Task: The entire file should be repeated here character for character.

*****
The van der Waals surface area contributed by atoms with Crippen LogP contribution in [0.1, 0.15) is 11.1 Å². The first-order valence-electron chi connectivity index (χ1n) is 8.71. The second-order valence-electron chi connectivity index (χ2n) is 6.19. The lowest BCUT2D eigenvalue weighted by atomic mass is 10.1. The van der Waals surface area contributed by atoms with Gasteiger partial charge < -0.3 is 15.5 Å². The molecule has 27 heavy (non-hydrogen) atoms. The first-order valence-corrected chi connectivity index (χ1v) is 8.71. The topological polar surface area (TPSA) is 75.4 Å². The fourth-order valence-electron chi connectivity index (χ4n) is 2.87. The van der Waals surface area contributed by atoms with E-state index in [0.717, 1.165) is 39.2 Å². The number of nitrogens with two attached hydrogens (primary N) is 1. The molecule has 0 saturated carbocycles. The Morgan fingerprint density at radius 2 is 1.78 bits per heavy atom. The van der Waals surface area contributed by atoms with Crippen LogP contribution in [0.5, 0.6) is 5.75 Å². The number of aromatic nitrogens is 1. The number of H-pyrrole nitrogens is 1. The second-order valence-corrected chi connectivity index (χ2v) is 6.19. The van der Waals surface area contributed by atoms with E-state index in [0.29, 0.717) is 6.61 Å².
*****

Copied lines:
The van der Waals surface area contributed by atoms with Crippen LogP contribution in [0.1, 0.15) is 11.1 Å². The first-order valence-electron chi connectivity index (χ1n) is 8.71. The second-order valence-electron chi connectivity index (χ2n) is 6.19. The lowest BCUT2D eigenvalue weighted by atomic mass is 10.1. The van der Waals surface area contributed by atoms with Gasteiger partial charge < -0.3 is 15.5 Å². The molecule has 27 heavy (non-hydrogen) atoms. The first-order valence-corrected chi connectivity index (χ1v) is 8.71. The topological polar surface area (TPSA) is 75.4 Å². The fourth-order valence-electron chi connectivity index (χ4n) is 2.87. The van der Waals surface area contributed by atoms with E-state index in [0.717, 1.165) is 39.2 Å². The number of nitrogens with two attached hydrogens (primary N) is 1. The molecule has 0 saturated carbocycles. The Morgan fingerprint density at radius 2 is 1.78 bits per heavy atom. The van der Waals surface area contributed by atoms with Crippen LogP contribution in [0.5, 0.6) is 5.75 Å². The number of aromatic nitrogens is 1. The number of H-pyrrole nitrogens is 1. The second-order valence-corrected chi connectivity index (χ2v) is 6.19. The van der Waals surface area contributed by atoms with E-state index in [0.29, 0.717) is 6.61 Å².